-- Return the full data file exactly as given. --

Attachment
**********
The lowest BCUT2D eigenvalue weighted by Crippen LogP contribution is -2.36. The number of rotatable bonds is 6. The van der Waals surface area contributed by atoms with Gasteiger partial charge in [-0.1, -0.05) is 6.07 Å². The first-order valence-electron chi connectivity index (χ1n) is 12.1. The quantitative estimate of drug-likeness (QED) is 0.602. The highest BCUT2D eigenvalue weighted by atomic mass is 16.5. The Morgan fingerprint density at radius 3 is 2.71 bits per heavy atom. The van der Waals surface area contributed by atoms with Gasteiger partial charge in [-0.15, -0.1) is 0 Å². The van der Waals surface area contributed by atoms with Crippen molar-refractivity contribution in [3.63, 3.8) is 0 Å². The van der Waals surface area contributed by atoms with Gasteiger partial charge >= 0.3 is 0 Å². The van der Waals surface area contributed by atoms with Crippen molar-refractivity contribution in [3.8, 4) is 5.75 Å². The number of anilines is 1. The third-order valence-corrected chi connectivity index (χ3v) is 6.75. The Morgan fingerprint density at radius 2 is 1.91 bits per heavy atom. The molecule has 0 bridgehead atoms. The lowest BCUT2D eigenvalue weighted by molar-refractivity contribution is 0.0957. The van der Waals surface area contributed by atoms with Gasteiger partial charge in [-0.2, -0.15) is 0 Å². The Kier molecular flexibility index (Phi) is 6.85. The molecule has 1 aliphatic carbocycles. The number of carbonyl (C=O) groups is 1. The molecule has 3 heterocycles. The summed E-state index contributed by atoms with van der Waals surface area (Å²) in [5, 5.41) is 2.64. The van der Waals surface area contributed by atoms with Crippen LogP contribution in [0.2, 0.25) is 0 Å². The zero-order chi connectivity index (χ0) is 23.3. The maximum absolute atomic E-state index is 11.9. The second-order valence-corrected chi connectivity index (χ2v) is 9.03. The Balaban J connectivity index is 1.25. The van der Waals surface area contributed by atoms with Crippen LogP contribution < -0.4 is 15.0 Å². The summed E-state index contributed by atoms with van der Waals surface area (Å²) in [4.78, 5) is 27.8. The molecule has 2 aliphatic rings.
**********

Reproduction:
The lowest BCUT2D eigenvalue weighted by Crippen LogP contribution is -2.36. The number of rotatable bonds is 6. The van der Waals surface area contributed by atoms with Gasteiger partial charge in [-0.1, -0.05) is 6.07 Å². The first-order valence-electron chi connectivity index (χ1n) is 12.1. The quantitative estimate of drug-likeness (QED) is 0.602. The highest BCUT2D eigenvalue weighted by atomic mass is 16.5. The Morgan fingerprint density at radius 3 is 2.71 bits per heavy atom. The van der Waals surface area contributed by atoms with Gasteiger partial charge in [-0.15, -0.1) is 0 Å². The van der Waals surface area contributed by atoms with Crippen molar-refractivity contribution in [3.63, 3.8) is 0 Å². The van der Waals surface area contributed by atoms with Gasteiger partial charge >= 0.3 is 0 Å². The van der Waals surface area contributed by atoms with Crippen molar-refractivity contribution in [3.8, 4) is 5.75 Å². The number of anilines is 1. The third-order valence-corrected chi connectivity index (χ3v) is 6.75. The Morgan fingerprint density at radius 2 is 1.91 bits per heavy atom. The molecule has 0 bridgehead atoms. The lowest BCUT2D eigenvalue weighted by molar-refractivity contribution is 0.0957. The van der Waals surface area contributed by atoms with Gasteiger partial charge in [-0.2, -0.15) is 0 Å². The Kier molecular flexibility index (Phi) is 6.85. The molecule has 1 aliphatic carbocycles. The number of carbonyl (C=O) groups is 1. The molecule has 3 heterocycles. The summed E-state index contributed by atoms with van der Waals surface area (Å²) in [5, 5.41) is 2.64. The van der Waals surface area contributed by atoms with Crippen LogP contribution in [0.2, 0.25) is 0 Å². The zero-order chi connectivity index (χ0) is 23.3. The maximum absolute atomic E-state index is 11.9. The second-order valence-corrected chi connectivity index (χ2v) is 9.03. The Balaban J connectivity index is 1.25. The van der Waals surface area contributed by atoms with Crippen LogP contribution < -0.4 is 15.0 Å². The summed E-state index contributed by atoms with van der Waals surface area (Å²) in [4.78, 5) is 27.8. The molecule has 2 aliphatic rings.